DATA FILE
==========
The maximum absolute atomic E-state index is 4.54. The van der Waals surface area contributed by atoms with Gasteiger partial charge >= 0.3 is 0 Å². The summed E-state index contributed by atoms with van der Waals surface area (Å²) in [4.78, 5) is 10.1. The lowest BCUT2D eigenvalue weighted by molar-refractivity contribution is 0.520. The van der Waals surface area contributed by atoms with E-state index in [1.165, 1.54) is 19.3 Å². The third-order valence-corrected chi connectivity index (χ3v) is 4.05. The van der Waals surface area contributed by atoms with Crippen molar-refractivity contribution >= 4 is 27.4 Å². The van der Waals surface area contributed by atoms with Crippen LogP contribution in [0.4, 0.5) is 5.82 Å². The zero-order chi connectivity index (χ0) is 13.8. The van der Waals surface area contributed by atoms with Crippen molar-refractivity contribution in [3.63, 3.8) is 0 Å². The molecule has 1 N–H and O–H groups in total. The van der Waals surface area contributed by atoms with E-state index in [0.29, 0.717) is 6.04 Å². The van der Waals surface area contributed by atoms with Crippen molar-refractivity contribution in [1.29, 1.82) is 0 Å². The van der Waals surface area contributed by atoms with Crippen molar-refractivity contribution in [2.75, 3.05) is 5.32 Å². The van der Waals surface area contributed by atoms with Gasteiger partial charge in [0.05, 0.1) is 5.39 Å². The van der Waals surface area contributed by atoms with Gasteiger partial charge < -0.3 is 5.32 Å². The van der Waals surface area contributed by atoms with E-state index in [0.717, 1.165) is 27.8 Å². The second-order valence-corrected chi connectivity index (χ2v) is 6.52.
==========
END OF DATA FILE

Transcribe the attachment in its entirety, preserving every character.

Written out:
The maximum absolute atomic E-state index is 4.54. The van der Waals surface area contributed by atoms with Gasteiger partial charge >= 0.3 is 0 Å². The summed E-state index contributed by atoms with van der Waals surface area (Å²) in [4.78, 5) is 10.1. The lowest BCUT2D eigenvalue weighted by molar-refractivity contribution is 0.520. The van der Waals surface area contributed by atoms with E-state index in [1.165, 1.54) is 19.3 Å². The third-order valence-corrected chi connectivity index (χ3v) is 4.05. The van der Waals surface area contributed by atoms with Crippen molar-refractivity contribution >= 4 is 27.4 Å². The van der Waals surface area contributed by atoms with Crippen LogP contribution in [0.4, 0.5) is 5.82 Å². The zero-order chi connectivity index (χ0) is 13.8. The van der Waals surface area contributed by atoms with Crippen molar-refractivity contribution in [3.63, 3.8) is 0 Å². The molecule has 1 N–H and O–H groups in total. The van der Waals surface area contributed by atoms with E-state index in [0.29, 0.717) is 6.04 Å². The van der Waals surface area contributed by atoms with Crippen molar-refractivity contribution in [1.29, 1.82) is 0 Å². The van der Waals surface area contributed by atoms with Crippen molar-refractivity contribution in [2.75, 3.05) is 5.32 Å². The van der Waals surface area contributed by atoms with Gasteiger partial charge in [0.05, 0.1) is 5.39 Å². The van der Waals surface area contributed by atoms with Gasteiger partial charge < -0.3 is 5.32 Å². The van der Waals surface area contributed by atoms with E-state index in [0.717, 1.165) is 27.8 Å². The second-order valence-corrected chi connectivity index (χ2v) is 6.52.